Republican senators targeted by pro-stimulus campaign

Does a new offensive by liberal groups mean that a tough 2010 for Senate Republicans will follow the catastrophes of 2006 and 2008?

By Gabriel Winant

Published February 3, 2009 12:25AM (EST)

Bad times can’t go on forever, right? Having taken their lumps and lost 13 (or, more likely, 14) seats in just two election cycles, Republican senators must have thought their fortunes were set to change. But some people just won't let them get comfortable.

The Washington Post's Chris Cillizza reports that a collection of liberal interest groups (Americans United for Change, and labor union AFSCME) has been airing ads pressuring Republican senators to back President Obama’s stimulus package. The first batch of television ads, announced last week, targeted Sens. Susan Collins and Olympia Snowe of Maine, Alaska's Lisa Murkowski, Iowa's Charles Grassley and New Hampshire's Judd Gregg who might not be long for the Senate anyway. Radio spots, meanwhile, were aimed at Sens. John Ensign of Nevada, Arlen Specter of Pennsylvania and Ohio's George Voinovich.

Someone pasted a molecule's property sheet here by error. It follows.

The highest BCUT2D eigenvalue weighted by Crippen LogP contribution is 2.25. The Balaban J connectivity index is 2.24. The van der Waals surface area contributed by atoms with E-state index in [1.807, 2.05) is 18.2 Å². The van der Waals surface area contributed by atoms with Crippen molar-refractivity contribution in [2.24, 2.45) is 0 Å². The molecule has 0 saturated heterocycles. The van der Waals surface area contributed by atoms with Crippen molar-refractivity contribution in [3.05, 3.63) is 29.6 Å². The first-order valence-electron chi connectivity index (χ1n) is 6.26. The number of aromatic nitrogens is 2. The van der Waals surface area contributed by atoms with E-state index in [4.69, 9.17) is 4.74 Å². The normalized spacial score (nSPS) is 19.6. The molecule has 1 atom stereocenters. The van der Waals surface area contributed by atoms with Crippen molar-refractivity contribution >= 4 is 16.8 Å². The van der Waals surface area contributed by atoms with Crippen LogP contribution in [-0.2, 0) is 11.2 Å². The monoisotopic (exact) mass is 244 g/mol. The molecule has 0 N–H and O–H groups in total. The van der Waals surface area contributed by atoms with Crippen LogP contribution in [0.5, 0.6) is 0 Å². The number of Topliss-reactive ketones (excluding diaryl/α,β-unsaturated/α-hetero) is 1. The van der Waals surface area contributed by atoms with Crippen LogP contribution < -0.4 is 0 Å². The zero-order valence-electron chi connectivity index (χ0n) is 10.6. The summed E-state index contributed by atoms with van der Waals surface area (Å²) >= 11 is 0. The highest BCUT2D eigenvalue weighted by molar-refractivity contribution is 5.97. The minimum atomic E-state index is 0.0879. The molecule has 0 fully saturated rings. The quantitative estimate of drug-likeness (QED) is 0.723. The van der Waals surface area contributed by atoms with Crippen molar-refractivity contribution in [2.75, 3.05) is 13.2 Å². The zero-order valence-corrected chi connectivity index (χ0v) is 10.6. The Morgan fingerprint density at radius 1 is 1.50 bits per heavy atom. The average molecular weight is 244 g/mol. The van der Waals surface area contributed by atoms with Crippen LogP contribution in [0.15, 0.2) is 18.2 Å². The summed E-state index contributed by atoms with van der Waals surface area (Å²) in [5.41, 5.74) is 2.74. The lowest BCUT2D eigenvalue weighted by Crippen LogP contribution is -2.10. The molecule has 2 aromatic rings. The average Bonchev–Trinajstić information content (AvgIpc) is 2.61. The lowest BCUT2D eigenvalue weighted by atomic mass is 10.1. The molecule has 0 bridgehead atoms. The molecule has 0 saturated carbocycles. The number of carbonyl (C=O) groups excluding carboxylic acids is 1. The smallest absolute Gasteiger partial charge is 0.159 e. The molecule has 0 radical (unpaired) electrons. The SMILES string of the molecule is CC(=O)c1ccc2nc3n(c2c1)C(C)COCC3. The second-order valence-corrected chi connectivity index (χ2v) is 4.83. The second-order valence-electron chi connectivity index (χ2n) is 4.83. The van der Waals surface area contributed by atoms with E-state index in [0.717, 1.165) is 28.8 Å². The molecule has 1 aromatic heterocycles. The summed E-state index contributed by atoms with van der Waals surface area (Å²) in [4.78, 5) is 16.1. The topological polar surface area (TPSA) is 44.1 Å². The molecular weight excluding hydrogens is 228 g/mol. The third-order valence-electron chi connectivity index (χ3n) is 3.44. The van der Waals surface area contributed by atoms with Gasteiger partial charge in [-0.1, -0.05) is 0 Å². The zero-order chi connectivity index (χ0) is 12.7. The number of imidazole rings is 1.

Monday, the groups dropped another bunch of spots, targeting Sens. Kit Bond of Missouri and Dick Lugar of Indiana on TV, and Kentucky's Jim Bunning, North Carolina's Richard Burr and Florida's Mel Martinez on the radio. As Americans United for Change points out, they are now aiming at a full third of the shrunken Republican caucus.

Advocacy groups like the ones behind these spots tend to follow the smell of blood, figuring that politicians who feel vulnerable will be more likely to respond to pressure. This seems to be no different, and the list itself paints a picture of a Republican Party that faces an uphill fight. Bond, Martinez and Voinovich are retiring, and Republican leaders would love for Bunning -- the rare incumbent more vulnerable than a fresh candidate -- to join them. A couple of others who won relatively easily in 2004, like Specter and Burr, will likely face stiff competition in 2010.

Gabriel Winant

Gabriel Winant is a graduate student in American history at Yale.

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